Weekly Round-Up: May 15-21, 2016

Last week, I saw:

  • Woman in the Dunes (1964) – At its best, this demented love story is an absolute thriller, chronicling the kidnapping and imprisonment of one man by a rural Japanese village. Unfortunately, this intriguing premise loses momentum and is all but buried by its 2 1/2 hour running time. NOT RECOMMENDED.
  • Descendants (2015) – I adore this movie, to the point where my friend Albert and I recorded an audio commentary this week (to be released soon) analyzing the film even further. The Disney villains’ kids go to high school together – what more could you want? RECOMMENDED.
  • The Witch (2016) – Even better on home video than in theaters, thanks to subtitles! I even watched it with audio commentary which provided additional insights. Nearly six months in, this might be my pick of top movie of 2016. HIGHLY RECOMMENDED.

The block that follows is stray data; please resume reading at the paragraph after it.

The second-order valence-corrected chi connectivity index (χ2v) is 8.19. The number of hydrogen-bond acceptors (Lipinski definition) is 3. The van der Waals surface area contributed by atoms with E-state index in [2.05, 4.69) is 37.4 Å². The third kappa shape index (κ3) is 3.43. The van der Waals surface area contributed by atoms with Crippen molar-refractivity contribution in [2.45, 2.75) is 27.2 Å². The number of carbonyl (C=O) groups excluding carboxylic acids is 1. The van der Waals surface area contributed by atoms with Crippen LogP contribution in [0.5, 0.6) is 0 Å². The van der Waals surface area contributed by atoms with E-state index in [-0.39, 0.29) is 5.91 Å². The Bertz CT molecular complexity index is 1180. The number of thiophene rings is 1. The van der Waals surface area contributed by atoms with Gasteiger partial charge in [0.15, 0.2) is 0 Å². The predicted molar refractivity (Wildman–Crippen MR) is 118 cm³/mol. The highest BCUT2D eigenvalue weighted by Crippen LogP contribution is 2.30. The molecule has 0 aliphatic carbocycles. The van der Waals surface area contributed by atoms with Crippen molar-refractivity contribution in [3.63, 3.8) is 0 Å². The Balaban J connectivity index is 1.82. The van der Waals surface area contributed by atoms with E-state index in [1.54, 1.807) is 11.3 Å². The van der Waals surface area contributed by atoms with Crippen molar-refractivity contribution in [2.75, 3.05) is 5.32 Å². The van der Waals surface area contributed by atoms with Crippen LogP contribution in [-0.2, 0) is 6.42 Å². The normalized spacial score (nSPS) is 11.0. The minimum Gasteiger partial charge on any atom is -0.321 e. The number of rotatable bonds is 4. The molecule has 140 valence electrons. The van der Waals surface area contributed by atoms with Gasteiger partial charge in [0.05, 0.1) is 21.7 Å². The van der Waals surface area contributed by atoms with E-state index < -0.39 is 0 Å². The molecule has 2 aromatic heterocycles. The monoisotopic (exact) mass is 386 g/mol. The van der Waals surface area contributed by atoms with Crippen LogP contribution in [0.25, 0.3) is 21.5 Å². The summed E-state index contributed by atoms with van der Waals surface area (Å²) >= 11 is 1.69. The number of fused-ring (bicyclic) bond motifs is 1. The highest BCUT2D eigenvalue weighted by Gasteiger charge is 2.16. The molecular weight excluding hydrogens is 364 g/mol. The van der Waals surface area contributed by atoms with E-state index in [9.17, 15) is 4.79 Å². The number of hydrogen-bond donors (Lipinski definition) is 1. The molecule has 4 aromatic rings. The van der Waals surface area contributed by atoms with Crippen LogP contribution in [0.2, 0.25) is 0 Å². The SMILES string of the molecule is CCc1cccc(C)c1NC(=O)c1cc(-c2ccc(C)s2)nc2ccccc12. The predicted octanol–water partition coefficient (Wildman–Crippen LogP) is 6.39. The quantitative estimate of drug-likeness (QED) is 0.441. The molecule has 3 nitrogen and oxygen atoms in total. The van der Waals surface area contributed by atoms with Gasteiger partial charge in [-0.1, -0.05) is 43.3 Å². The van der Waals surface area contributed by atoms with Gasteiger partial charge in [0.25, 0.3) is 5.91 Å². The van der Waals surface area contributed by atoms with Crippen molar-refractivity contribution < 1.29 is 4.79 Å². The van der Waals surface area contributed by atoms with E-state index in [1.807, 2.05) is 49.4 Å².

• Blue Hawaii (1961) – Silly but enjoyable Elvis musical about a young man torn between his destiny as a pineapple heir and staying a beach bum with his friends. Great songs and Angela Lansbury are icing on the cake. RECOMMENDED.
  • The New World (2005) – Spectacular historical drama exploring the intertwining lives of John Smith, Pocahontas, and John Rolfe. From what I’ve seen, this is by far my favorite Malick film. HIGHLY RECOMMENDED.
  • Black Moon (1975) – Surrealist trashfest that is equal parts Valerie and Her Week of Wonders and Godard’s Weekend, but with none of the wit or purpose. I get that there was something about a battle of the sexes, but couldn’t grasp how hordes of naked kids running about or old ladies talking to pet rats contributed to this idea. NOT RECOMMENDED.

Blue Hawaii (1961)